In general, though, Googling “How to get oil out of a wetsuit” oddly wasn’t much help.
There are plenty of tips on cleaning your wetsuit of body oils, yet nothing obvious or specific about getting rid of what looks like diesel oil.
In fact, Google seemed more interested in scaremongering.
I paddled through oceans of info on how NOT to clean your wetsuit. It lectured me about…
- The dangers of using solvent, alcohol and bleach on neoprene.
- How easy it is to destroy a wetsuit in a washing machine.
- How you can tear a wetsuit apart simply by brushing it.
- How essential it is, for its longevity and for your social life, to clean your wetsuit properly after each use. Pee, poo (yes, really), sweat, salt, suntan lotion, body oils are a potent mix when left to fester, apparently. Who knew?
- How to vaporize your dirty wetsuit completely by leaving it in a container in the hot trunk/boot of a car for a week.
All of it useful to know. None of it useful to me. So, it was time for some lateral thinking.
What about getting oil stains out of other materials?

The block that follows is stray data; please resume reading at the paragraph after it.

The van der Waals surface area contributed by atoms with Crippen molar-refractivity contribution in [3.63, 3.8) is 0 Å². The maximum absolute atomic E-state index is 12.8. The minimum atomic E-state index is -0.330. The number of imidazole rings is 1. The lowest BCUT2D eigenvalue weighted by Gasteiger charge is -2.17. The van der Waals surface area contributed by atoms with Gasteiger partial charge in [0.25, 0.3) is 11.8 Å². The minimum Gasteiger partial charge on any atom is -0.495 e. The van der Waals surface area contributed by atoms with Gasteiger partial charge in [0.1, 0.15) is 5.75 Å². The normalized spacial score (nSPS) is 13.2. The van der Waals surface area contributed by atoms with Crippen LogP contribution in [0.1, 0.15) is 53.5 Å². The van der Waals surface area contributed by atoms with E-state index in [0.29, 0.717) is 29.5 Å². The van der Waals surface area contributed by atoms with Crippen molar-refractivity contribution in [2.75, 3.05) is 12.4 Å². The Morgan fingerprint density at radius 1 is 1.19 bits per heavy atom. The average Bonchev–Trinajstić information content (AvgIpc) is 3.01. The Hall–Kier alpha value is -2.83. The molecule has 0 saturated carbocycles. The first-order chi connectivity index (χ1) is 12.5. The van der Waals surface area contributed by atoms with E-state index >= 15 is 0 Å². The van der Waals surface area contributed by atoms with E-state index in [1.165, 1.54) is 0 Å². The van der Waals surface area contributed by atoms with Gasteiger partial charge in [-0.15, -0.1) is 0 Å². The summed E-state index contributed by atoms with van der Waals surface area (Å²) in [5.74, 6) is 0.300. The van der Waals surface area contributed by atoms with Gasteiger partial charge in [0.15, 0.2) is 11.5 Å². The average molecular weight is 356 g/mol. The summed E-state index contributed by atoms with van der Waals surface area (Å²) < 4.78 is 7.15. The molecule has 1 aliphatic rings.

Surely some general oil cleaning tips might work?
I have to tell you now, there are countless websites offering solutions for oil and tar removal on clothes, carpets, wood and other materials. I probably visited them all. In fact, if I ever get oil on a cardigan I’m now a world authority.
Neoprene, however, is a different matter and material entirely.
According to everything I read, it’s easily stretched, easily creased, easily torn. It’s also easily damaged by numerous chemicals. And, ironically, it’s badly affected by the very things it spends a lot of time coming into contact with; salt, sun and sand.
Put simply, out of the water, wetsuits are wimps. In fact, it’s a miracle they don’t fall apart completely when you take them off.
Just to prove my point, here’s my own wetsuit label.
Quite a comprehensive list of warnings, eh?
All that’s missing is DO NOT WEAR!